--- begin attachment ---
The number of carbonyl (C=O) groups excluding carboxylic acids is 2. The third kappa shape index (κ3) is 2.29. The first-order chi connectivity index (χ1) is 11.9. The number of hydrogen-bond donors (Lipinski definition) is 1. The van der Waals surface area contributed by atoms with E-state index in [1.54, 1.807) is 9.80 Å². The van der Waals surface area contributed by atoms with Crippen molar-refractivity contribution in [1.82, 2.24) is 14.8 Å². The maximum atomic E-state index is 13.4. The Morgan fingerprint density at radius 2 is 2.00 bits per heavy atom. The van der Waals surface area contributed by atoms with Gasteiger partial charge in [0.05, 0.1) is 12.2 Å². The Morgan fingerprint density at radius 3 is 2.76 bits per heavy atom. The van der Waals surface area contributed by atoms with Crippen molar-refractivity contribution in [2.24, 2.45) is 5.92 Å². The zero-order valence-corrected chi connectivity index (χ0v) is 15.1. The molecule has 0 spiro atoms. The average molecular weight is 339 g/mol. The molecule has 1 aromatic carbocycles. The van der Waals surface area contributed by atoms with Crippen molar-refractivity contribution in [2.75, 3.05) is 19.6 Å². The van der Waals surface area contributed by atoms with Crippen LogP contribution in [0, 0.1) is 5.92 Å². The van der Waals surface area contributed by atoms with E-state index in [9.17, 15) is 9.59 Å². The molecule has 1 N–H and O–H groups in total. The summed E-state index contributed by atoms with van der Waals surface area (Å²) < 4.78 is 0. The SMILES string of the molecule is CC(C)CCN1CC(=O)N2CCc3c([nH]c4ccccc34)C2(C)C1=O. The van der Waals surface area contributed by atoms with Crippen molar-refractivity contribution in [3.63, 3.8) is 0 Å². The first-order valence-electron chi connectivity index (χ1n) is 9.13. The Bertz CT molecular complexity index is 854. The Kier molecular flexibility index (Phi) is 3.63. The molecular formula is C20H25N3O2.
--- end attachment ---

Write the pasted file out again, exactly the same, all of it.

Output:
The number of carbonyl (C=O) groups excluding carboxylic acids is 2. The third kappa shape index (κ3) is 2.29. The first-order chi connectivity index (χ1) is 11.9. The number of hydrogen-bond donors (Lipinski definition) is 1. The van der Waals surface area contributed by atoms with E-state index in [1.54, 1.807) is 9.80 Å². The van der Waals surface area contributed by atoms with Crippen molar-refractivity contribution in [1.82, 2.24) is 14.8 Å². The maximum atomic E-state index is 13.4. The Morgan fingerprint density at radius 2 is 2.00 bits per heavy atom. The van der Waals surface area contributed by atoms with Gasteiger partial charge in [0.05, 0.1) is 12.2 Å². The Morgan fingerprint density at radius 3 is 2.76 bits per heavy atom. The van der Waals surface area contributed by atoms with Crippen molar-refractivity contribution in [2.24, 2.45) is 5.92 Å². The zero-order valence-corrected chi connectivity index (χ0v) is 15.1. The molecule has 0 spiro atoms. The average molecular weight is 339 g/mol. The molecule has 1 aromatic carbocycles. The van der Waals surface area contributed by atoms with Crippen molar-refractivity contribution in [2.75, 3.05) is 19.6 Å². The van der Waals surface area contributed by atoms with Crippen LogP contribution in [0, 0.1) is 5.92 Å². The van der Waals surface area contributed by atoms with E-state index in [9.17, 15) is 9.59 Å². The molecule has 1 N–H and O–H groups in total. The summed E-state index contributed by atoms with van der Waals surface area (Å²) < 4.78 is 0. The SMILES string of the molecule is CC(C)CCN1CC(=O)N2CCc3c([nH]c4ccccc34)C2(C)C1=O. The van der Waals surface area contributed by atoms with Crippen molar-refractivity contribution in [3.63, 3.8) is 0 Å². The first-order valence-electron chi connectivity index (χ1n) is 9.13. The Bertz CT molecular complexity index is 854. The Kier molecular flexibility index (Phi) is 3.63. The molecular formula is C20H25N3O2.